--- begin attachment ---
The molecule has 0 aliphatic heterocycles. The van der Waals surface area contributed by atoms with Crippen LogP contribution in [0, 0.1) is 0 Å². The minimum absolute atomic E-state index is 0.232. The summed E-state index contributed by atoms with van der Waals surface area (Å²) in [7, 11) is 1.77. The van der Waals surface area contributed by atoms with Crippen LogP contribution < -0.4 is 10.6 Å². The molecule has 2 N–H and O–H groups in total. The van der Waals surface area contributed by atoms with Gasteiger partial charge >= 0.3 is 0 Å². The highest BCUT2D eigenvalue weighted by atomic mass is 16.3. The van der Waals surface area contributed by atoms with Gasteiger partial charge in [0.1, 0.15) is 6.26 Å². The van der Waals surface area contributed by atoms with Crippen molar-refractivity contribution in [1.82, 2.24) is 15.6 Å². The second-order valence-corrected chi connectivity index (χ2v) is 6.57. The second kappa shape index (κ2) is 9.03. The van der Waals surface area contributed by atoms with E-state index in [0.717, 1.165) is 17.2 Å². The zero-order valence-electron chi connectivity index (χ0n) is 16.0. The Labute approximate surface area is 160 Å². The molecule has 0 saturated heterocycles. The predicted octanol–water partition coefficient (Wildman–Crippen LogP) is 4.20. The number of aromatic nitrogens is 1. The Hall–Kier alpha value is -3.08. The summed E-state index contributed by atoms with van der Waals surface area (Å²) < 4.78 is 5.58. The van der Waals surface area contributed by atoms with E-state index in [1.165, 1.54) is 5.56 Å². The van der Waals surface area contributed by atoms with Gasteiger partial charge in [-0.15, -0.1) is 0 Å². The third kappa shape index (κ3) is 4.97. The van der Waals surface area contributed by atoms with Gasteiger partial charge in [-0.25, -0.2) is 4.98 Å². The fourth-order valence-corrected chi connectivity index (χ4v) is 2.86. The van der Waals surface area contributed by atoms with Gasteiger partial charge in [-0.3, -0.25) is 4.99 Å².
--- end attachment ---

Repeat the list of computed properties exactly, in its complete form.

The molecule has 0 aliphatic heterocycles. The van der Waals surface area contributed by atoms with Crippen LogP contribution in [0, 0.1) is 0 Å². The minimum absolute atomic E-state index is 0.232. The summed E-state index contributed by atoms with van der Waals surface area (Å²) in [7, 11) is 1.77. The van der Waals surface area contributed by atoms with Crippen LogP contribution < -0.4 is 10.6 Å². The molecule has 2 N–H and O–H groups in total. The van der Waals surface area contributed by atoms with Gasteiger partial charge >= 0.3 is 0 Å². The highest BCUT2D eigenvalue weighted by atomic mass is 16.3. The van der Waals surface area contributed by atoms with Gasteiger partial charge in [0.1, 0.15) is 6.26 Å². The van der Waals surface area contributed by atoms with Crippen molar-refractivity contribution in [1.82, 2.24) is 15.6 Å². The second-order valence-corrected chi connectivity index (χ2v) is 6.57. The second kappa shape index (κ2) is 9.03. The van der Waals surface area contributed by atoms with E-state index in [0.717, 1.165) is 17.2 Å². The zero-order valence-electron chi connectivity index (χ0n) is 16.0. The Labute approximate surface area is 160 Å². The molecule has 0 saturated heterocycles. The predicted octanol–water partition coefficient (Wildman–Crippen LogP) is 4.20. The number of aromatic nitrogens is 1. The Hall–Kier alpha value is -3.08. The summed E-state index contributed by atoms with van der Waals surface area (Å²) < 4.78 is 5.58. The van der Waals surface area contributed by atoms with E-state index in [1.165, 1.54) is 5.56 Å². The van der Waals surface area contributed by atoms with Gasteiger partial charge in [-0.15, -0.1) is 0 Å². The third kappa shape index (κ3) is 4.97. The van der Waals surface area contributed by atoms with Gasteiger partial charge in [-0.25, -0.2) is 4.98 Å². The fourth-order valence-corrected chi connectivity index (χ4v) is 2.86. The van der Waals surface area contributed by atoms with Gasteiger partial charge in [-0.3, -0.25) is 4.99 Å².